Every year an estimated 5,000 people die in residential fires across Europe, while about ten times that number are injured1. Since the tragic Grenfell Tower fire in London in 2017, the spotlight has fallen on fire safety in high rise buildings.
Fire safety in high rise & high risk buildings
Fires can be more dangerous in high rise residential buildings than in low rise homes. Why is this?
- During a fire it is more difficult to evacuate occupants from tall buildings.
- Fire and smoke tend to spread vertically.
- It more challenging for fire services to fight fires in tall buildings.
- Finally, if the external cladding of a high rise building features combustible materials, as was the case at Grenfell, it can cause a fire to spread quickly up its external surface. This is why it is important to specify non-combustible materials in high-rise facades.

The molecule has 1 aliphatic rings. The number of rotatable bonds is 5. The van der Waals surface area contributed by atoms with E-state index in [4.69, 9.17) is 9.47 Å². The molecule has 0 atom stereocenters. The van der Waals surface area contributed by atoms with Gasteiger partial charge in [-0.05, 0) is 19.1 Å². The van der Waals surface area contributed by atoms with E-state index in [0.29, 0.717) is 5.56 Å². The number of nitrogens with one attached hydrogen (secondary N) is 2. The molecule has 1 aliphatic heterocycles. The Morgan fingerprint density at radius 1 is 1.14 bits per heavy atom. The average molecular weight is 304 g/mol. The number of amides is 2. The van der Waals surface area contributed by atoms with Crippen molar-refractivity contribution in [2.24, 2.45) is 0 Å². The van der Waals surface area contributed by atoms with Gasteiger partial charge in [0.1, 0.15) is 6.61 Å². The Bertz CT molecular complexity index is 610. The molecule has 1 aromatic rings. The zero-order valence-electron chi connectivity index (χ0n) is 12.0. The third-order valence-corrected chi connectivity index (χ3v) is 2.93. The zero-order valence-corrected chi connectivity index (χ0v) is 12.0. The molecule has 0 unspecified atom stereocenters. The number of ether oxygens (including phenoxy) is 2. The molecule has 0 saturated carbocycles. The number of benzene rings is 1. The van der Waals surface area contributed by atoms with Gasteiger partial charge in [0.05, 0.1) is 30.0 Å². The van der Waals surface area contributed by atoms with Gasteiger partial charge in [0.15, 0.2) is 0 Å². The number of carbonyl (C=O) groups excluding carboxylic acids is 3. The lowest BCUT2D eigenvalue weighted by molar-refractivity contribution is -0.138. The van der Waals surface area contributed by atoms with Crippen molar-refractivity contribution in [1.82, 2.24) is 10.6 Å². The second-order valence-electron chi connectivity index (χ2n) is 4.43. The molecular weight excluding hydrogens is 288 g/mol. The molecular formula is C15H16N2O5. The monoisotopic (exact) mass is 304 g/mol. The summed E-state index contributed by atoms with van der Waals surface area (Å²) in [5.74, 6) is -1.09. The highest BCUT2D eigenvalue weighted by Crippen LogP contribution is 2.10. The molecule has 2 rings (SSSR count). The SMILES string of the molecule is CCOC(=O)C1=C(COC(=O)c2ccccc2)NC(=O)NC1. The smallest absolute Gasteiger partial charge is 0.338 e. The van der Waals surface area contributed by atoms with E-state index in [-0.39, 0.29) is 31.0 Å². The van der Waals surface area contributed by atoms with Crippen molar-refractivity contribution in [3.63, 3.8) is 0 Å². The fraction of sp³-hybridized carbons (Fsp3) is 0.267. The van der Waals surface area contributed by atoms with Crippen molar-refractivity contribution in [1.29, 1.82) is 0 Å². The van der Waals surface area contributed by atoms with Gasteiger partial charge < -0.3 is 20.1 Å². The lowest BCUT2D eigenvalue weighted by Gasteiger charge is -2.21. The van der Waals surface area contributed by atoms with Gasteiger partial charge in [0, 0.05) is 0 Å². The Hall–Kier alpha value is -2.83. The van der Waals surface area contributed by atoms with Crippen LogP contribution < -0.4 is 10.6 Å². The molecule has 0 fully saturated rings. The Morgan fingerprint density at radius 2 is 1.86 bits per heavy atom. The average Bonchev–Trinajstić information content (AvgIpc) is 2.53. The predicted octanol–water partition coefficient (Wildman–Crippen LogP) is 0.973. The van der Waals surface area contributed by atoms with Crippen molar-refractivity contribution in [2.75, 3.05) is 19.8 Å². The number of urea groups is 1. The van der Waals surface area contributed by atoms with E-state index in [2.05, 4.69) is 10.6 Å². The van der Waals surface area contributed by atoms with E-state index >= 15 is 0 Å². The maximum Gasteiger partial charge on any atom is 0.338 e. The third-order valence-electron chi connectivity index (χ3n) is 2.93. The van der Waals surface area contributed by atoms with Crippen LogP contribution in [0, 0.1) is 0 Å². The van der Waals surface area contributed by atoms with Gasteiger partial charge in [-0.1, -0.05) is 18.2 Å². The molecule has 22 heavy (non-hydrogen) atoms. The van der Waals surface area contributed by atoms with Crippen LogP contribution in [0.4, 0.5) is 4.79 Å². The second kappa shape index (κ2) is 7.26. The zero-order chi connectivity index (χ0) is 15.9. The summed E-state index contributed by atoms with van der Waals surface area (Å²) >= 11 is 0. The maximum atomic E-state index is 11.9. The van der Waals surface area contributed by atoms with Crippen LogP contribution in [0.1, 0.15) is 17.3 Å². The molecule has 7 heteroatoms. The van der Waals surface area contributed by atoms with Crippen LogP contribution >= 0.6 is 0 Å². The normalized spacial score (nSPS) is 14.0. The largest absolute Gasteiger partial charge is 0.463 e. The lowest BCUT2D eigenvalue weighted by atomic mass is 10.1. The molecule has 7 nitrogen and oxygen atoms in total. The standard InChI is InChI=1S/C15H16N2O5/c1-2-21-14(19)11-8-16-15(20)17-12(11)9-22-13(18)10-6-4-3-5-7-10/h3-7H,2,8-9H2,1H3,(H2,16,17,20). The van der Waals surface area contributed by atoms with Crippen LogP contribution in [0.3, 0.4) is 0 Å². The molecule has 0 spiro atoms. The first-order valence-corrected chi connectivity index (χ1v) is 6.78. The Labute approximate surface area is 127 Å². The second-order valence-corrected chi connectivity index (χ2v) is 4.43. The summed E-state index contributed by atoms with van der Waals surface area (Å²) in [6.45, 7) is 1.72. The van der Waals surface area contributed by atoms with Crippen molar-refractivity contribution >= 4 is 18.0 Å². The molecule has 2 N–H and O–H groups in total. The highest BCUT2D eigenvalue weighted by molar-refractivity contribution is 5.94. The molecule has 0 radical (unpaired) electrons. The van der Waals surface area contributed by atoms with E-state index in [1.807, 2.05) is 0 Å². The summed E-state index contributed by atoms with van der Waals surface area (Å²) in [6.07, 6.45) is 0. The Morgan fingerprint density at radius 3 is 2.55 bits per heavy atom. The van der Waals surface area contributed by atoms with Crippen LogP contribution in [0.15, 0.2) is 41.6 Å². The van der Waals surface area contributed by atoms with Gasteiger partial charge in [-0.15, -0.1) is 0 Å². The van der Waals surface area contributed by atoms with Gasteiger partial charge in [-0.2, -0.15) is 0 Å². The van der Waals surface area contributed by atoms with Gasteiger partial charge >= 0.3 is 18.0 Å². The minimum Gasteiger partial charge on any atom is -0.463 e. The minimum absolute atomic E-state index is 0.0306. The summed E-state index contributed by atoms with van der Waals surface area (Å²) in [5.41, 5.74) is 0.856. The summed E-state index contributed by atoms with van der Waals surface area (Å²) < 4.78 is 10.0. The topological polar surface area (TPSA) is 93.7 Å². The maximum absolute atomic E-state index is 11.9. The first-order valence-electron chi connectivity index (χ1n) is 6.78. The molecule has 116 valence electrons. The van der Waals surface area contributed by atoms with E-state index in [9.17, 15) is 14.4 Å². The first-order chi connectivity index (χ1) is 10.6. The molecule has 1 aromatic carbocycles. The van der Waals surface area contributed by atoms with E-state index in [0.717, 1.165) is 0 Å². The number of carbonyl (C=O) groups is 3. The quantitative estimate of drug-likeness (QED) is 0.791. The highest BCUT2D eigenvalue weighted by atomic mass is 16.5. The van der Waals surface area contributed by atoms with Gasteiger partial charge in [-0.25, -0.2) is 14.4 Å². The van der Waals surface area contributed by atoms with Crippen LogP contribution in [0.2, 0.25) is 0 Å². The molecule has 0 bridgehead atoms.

The Grenfell fire led to a review of the building regulations, chaired by Dame Judith Hackitt. Her review described the regulatory system for high rise buildings as “not fit for purpose”, and led to an initial ban on combustible materials in the external walls of high-rise residential buildings over 18 metres high in England, Wales and Northern Ireland, and 11 metres in Scotland, along with other changes. This has now been reduced to 11 metres across the board, though these details are still subject to change.
What are high risk buildings for fire?
Approximately 80 per cent of deaths from fire occur in homes, according to the European Fire Safety Alliance. Tall residential buildings are regarded as a particular risk because of the potential for large numbers of fatalities.
This doesn’t just apply to conventional homes and apartments, but also to other types of building where people sleep, such as: